China Proposes To Limit Coal Use By 2020… Because It Wants To Start Fracking
China has put forward a plan to limit its coal use to 4.2 billion metric tons until 2020, 16.3 percent above the amount the country used last year to generate power, according to China’s State Council.
Environmentalists have hailed China’s plan to limit coal use, but that may be premature. China’s new energy plan to limit coal use also has the country extracting more natural gas from shale formations — a process that uses hydraulic fracturing, or fracking.
“The share of natural gas will be raised to above 10 percent and that of coal will be reduced to under 62 percent,” reports Chinese media outlet Xinhuanet. “Production of both shale gas and coalbed methane could reach 30 billion cubic meters by 2020.”
China currently relies heavily on imports for its oil and natural gas supplies — 60 percent of its oil and 30 percent of its gas are imported. Tapping into their own shale reserves gas, which are estimated to be the largest in the world, would give China more energy independence and allow them to cost-effectively use less coal.
“China’s potential wealth of shale gas, coalbed methane, and coal-to-gas resources has spurred the government to invest and partner with foreign companies that have technical expertise to unlock these reserves,” reported the U.S. Energy Information Administration.
The ultimate goal of China’s plan is to cut some air pollution and become more energy self-sufficient by producing 85 percent of their own energy needs by 2020, according to the State Council’s Energy Development Strategy Action Plan.
The energy plan comes on the heels of a deal struck between Chinese President Xi Jinping and President Obama to fight global warming. Obama pledged the U.S. would cut emissions 26 to 28 percent by 2025 while China promised only to cap emissions by 2030 and get 20 percent of its power from green sources by then.
U.S. and European delegates hope to use the Obama-China deal as leverage ahead of the United Nations climate summit in Paris next year. Diplomats hope that pledges to cut emissions from the world’s two largest economies will spur other countries to action.
“It puts us on a path to achieving the deep emissions reductions by advanced economies that the scientific community says is necessary to prevent the most catastrophic effects of climate change,” Obama said of the tentative deal with China. “It will help improve public health. It will grow our economy. It will create jobs. It will strengthen our energy security, and it will put both of our nations on the path to a low-carbon economy.”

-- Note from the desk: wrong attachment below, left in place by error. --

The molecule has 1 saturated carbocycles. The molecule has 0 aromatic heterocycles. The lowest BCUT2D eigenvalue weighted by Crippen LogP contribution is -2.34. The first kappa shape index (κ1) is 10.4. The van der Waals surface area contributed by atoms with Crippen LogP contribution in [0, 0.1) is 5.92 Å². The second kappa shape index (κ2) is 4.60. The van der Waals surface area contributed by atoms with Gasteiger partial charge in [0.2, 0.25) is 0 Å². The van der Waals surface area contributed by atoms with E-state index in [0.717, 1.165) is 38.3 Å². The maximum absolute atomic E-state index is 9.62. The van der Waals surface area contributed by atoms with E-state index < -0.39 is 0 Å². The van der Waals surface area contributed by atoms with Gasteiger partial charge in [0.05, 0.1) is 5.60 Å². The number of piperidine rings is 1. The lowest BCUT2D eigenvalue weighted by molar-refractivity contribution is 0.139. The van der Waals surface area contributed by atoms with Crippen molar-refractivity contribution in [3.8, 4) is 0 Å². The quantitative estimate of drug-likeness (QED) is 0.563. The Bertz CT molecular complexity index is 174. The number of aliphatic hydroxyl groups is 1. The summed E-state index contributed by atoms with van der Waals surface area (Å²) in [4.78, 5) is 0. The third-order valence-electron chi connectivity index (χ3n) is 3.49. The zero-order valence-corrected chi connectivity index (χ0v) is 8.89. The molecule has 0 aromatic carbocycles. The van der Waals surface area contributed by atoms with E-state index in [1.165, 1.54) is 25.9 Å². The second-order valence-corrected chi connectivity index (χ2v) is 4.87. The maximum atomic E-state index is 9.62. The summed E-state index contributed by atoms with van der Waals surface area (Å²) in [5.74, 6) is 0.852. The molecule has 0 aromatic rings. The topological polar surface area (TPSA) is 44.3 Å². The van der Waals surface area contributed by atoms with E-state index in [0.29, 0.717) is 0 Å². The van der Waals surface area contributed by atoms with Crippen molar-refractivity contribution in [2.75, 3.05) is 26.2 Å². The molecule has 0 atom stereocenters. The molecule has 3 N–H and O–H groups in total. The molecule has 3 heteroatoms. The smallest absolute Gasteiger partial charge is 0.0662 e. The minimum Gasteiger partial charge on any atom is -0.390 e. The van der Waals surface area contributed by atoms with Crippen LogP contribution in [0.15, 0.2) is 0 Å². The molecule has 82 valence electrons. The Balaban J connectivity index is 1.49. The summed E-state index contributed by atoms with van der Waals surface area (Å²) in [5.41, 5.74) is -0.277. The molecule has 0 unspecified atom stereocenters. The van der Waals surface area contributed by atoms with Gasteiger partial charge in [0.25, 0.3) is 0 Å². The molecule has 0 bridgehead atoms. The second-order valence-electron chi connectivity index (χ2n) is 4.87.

Democrats have hailed the deal as a victory in the fight against global warming, while Republicans have criticized the deal as one that commits the U.S. to economy-crushing emissions cuts for only a promise from China.
“This unrealistic plan, that the President would dump on his successor, would ensure higher utility rates and far fewer jobs,” said incoming Senate Majority Leader Mitch McConnell, a Kentucky Republican. “It’s time for more listening, and less job-destroying red tape. Easing the burden already created by EPA regulations will continue to be a priority for me in the new Congress.”
China’s State Council plan has the country cap coal usage until 2020, limiting coal power growth to only 3.5 percent per year over the next six years, and use more natural gas and green energy to power its economy by that time.
It should be noted, however, that China has only promised to cap its coal use until 2020 — it could theoretically increase coal use after that. It should also be noted that China had already planned to increase natural gas’s share of the energy mix by 2020.
Oil & Gas Journal reported in August that “the Chinese government anticipates increasing its gas share of total energy consumption to around 8% by year end 2015 and to 10% by 2020” — about 4 months before the Obama-China deal was announced.
China is the world’s largest coal user. The country produces and consumers nearly half the world’s coal supply, according to the Energy Information Administration. China accounts for “46% of global coal production and 49% of global coal consumption—almost as much as the rest of the world combined,” says EIA. China produces four times as much coal as the United States.
But pollution worries in major Chinese cities have the country already looking for ways to clean up its act by getting using better pollution control technology or shifting from coal to natural gas and some green energy. China’s new plan would have its share of green energy, or non-fossil fuel energy, rise to 15 percent by 2020 — much of this will comprise of nuclear and hydroelectric power.
China says its installed nuclear capacity will be increased to 58 gigawatts with 30 gigawatts under construction in that year. China also says its hydroelectric capacity will reach 350 gigawatts — 50 gigawatts more than the country’s installed solar and wind capacity combined.
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